So let’s take the pandemic first. Trump blew absolutely everything possible in terms of what was necessary to mount an even somewhat competent national response: testing, procuring and distributing medical equipment, messaging, leading by example, issuing national mandates like shutdowns and mask wearing, coordination across federal agencies, consoling the nation, and reassuring Americans that, no matter how bad it got, a steady hand was at the helm. He quite literally hasn’t done anything right, and that’s why the coronavirus is now a runaway train that public health officials and some elected officials are helplessly chasing down the track.
But at this point in the election, recounting all Trump’s failures isn’t as important as the fact that Americans clearly know Trump and his GOP counterparts have failed the nation.
Take the latest Washington Post/ABC News poll released Friday—Trump’s coronavirus approvals have plummeted to 38% over the last several months.
- March: 51% approval, 45% disapproval
- May: 46% approval, 53% disapproval
- July: 38% approval, 60% disapproval
It’s not getting any better from there because the outbreak isn’t getting any better, and Trump has 100% abandoned any effort at containment. Additionally, right on the heels of his botched economic reopening, Trump now thinks Americans are going to entrust the health of their children to his next doomed effort: school reopenings. This week’s Quinnipiac poll put Trump’s approvals on that issue even lower, with just 29% of Americans approving of how he’s handling school reopenings and 62% saying it’s unsafe to reopen K-12 schools this fall.
That brings us to the Trump’s precious economy, the foundation for which was laid by President Obama through eight long years of toil after the last GOP president tanked the country’s financial standing. Trump has been riding Obama’s coattails for three years but, nonetheless, the economy has consistently polled as his strongest issue with voters for most of his presidency.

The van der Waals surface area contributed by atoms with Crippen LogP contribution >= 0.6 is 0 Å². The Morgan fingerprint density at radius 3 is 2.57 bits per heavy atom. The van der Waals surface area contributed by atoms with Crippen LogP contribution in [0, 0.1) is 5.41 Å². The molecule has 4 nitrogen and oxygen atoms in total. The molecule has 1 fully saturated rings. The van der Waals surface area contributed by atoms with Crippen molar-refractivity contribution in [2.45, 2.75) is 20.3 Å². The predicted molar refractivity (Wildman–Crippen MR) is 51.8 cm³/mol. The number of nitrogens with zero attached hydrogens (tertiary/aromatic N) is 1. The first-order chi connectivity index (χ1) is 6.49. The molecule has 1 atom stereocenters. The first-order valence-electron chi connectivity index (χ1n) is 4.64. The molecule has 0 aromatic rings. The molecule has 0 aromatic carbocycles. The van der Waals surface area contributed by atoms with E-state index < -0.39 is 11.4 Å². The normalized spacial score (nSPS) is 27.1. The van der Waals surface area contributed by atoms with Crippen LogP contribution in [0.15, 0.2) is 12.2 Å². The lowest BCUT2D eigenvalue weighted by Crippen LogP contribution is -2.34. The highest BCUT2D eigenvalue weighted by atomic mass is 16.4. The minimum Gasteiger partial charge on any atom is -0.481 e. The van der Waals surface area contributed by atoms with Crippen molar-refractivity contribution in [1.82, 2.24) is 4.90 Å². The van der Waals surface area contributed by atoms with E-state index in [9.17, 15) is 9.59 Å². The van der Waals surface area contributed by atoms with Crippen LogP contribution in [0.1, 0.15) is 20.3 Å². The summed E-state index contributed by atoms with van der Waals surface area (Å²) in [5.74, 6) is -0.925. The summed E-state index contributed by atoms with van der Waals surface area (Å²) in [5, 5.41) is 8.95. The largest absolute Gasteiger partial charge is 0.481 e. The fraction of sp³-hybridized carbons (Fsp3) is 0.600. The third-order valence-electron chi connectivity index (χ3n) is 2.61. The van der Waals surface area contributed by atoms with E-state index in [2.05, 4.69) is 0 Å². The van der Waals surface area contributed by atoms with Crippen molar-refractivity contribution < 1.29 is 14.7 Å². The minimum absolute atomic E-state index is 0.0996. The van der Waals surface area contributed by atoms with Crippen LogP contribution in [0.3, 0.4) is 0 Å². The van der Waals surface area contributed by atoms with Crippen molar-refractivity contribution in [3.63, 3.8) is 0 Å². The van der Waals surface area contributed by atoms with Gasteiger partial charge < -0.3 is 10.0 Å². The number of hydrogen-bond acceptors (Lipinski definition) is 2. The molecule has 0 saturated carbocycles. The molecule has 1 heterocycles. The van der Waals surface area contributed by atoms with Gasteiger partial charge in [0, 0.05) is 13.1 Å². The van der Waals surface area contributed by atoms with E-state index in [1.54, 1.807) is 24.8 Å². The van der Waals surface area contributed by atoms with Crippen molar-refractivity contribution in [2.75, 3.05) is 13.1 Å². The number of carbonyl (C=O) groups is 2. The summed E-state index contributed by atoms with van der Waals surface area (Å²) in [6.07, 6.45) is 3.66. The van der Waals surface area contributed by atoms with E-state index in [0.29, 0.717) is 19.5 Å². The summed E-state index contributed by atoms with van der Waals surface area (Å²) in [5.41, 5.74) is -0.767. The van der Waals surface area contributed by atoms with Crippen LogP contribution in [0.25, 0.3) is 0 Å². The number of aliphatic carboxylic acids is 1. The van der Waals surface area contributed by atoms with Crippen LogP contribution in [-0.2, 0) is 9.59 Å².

But the Quinnipiac poll this week was the first high-quality poll this cycle to suggest a serious weakening on the issue for Trump. According to the survey, Trump is now underwater on his handling of the economy, 44% – 53%, a turnaround from June when he was still above water at 52% – 45%.
The Q poll also found that voters now prefer Biden to Trump handling the economy, also a flip from last month. By 50% – 45%, voters said Biden would do a better job handling the economy versus in June when Trump still held a 51% – 46% edge on the economy.
“Trump’s strongest card, the economy, shredded by a killer virus, may have left the president with no goto issue or trait to stave off defeat,” said Quinnipiac University Polling Analyst Tim Malloy, “not leadership, not empathy, not foreign policy, and certainly not his handling of COVID-19.”
To be fair, Trump’s approvals on the economy were still above water at 55% in this week’s NBC News/Wall Street Journal poll. But as Paul Krugman noted in the New York Times, the next disaster is just days away—and that’s the end of the CARES Act that helped prop up the economy and ease the blow of mass unemployment for millions upon millions of Americans. By the end of the month, “millions of workers will see their incomes plunge 60 percent or more,” writes Krugman. Of course, the Democratic-led House has passed a relief bill that would extend those benefits through the rest of 2020, but neither the GOP-led Senate nor the White House has shown much interest in it.
Trump may already be losing the faith of Americans on the sole issue where he still had an edge over Biden. If he and Senate Republicans fail to extend coronavirus benefits with some sense of urgency, they’ll run the economy over a cliff while also inflicting an unimaginable amount of distress on an untold number of American households.
At that point, the economy—Trump’s last best hope—will be gone. But most unfortunately, as Trump goes down, he’ll surely take the whole country with him.